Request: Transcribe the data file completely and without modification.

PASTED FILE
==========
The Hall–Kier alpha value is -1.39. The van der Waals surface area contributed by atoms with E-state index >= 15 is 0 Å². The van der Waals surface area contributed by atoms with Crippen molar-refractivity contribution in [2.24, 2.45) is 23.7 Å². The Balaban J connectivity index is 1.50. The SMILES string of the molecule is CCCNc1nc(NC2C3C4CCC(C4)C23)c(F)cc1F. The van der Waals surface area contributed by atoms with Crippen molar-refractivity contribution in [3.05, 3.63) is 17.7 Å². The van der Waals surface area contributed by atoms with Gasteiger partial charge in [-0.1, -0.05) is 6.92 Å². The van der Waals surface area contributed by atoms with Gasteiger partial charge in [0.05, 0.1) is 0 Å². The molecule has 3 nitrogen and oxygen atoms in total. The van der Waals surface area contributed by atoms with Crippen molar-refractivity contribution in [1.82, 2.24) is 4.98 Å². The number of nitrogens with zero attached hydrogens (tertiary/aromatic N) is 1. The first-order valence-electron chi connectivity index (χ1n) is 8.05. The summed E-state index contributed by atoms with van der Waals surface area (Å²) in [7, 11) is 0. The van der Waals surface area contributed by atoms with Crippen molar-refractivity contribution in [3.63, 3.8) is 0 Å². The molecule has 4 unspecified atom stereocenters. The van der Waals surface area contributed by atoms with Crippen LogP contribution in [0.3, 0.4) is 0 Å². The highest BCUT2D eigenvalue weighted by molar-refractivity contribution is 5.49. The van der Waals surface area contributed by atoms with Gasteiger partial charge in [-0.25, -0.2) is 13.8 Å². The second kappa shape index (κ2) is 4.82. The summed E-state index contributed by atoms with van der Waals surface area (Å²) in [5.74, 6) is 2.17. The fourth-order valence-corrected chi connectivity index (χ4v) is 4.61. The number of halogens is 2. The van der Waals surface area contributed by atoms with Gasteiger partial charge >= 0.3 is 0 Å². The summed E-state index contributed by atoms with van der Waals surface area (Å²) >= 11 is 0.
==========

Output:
The Hall–Kier alpha value is -1.39. The van der Waals surface area contributed by atoms with E-state index >= 15 is 0 Å². The van der Waals surface area contributed by atoms with Crippen molar-refractivity contribution in [2.24, 2.45) is 23.7 Å². The Balaban J connectivity index is 1.50. The SMILES string of the molecule is CCCNc1nc(NC2C3C4CCC(C4)C23)c(F)cc1F. The van der Waals surface area contributed by atoms with Crippen molar-refractivity contribution in [3.05, 3.63) is 17.7 Å². The van der Waals surface area contributed by atoms with Gasteiger partial charge in [-0.1, -0.05) is 6.92 Å². The van der Waals surface area contributed by atoms with Gasteiger partial charge in [0.05, 0.1) is 0 Å². The molecule has 3 nitrogen and oxygen atoms in total. The van der Waals surface area contributed by atoms with Crippen molar-refractivity contribution in [1.82, 2.24) is 4.98 Å². The number of nitrogens with zero attached hydrogens (tertiary/aromatic N) is 1. The first-order valence-electron chi connectivity index (χ1n) is 8.05. The summed E-state index contributed by atoms with van der Waals surface area (Å²) in [7, 11) is 0. The van der Waals surface area contributed by atoms with Crippen molar-refractivity contribution in [3.63, 3.8) is 0 Å². The molecule has 4 unspecified atom stereocenters. The van der Waals surface area contributed by atoms with Crippen LogP contribution in [0.3, 0.4) is 0 Å². The highest BCUT2D eigenvalue weighted by molar-refractivity contribution is 5.49. The van der Waals surface area contributed by atoms with Gasteiger partial charge in [-0.25, -0.2) is 13.8 Å². The second kappa shape index (κ2) is 4.82. The summed E-state index contributed by atoms with van der Waals surface area (Å²) in [5.74, 6) is 2.17. The fourth-order valence-corrected chi connectivity index (χ4v) is 4.61. The number of halogens is 2. The van der Waals surface area contributed by atoms with Gasteiger partial charge >= 0.3 is 0 Å². The summed E-state index contributed by atoms with van der Waals surface area (Å²) >= 11 is 0.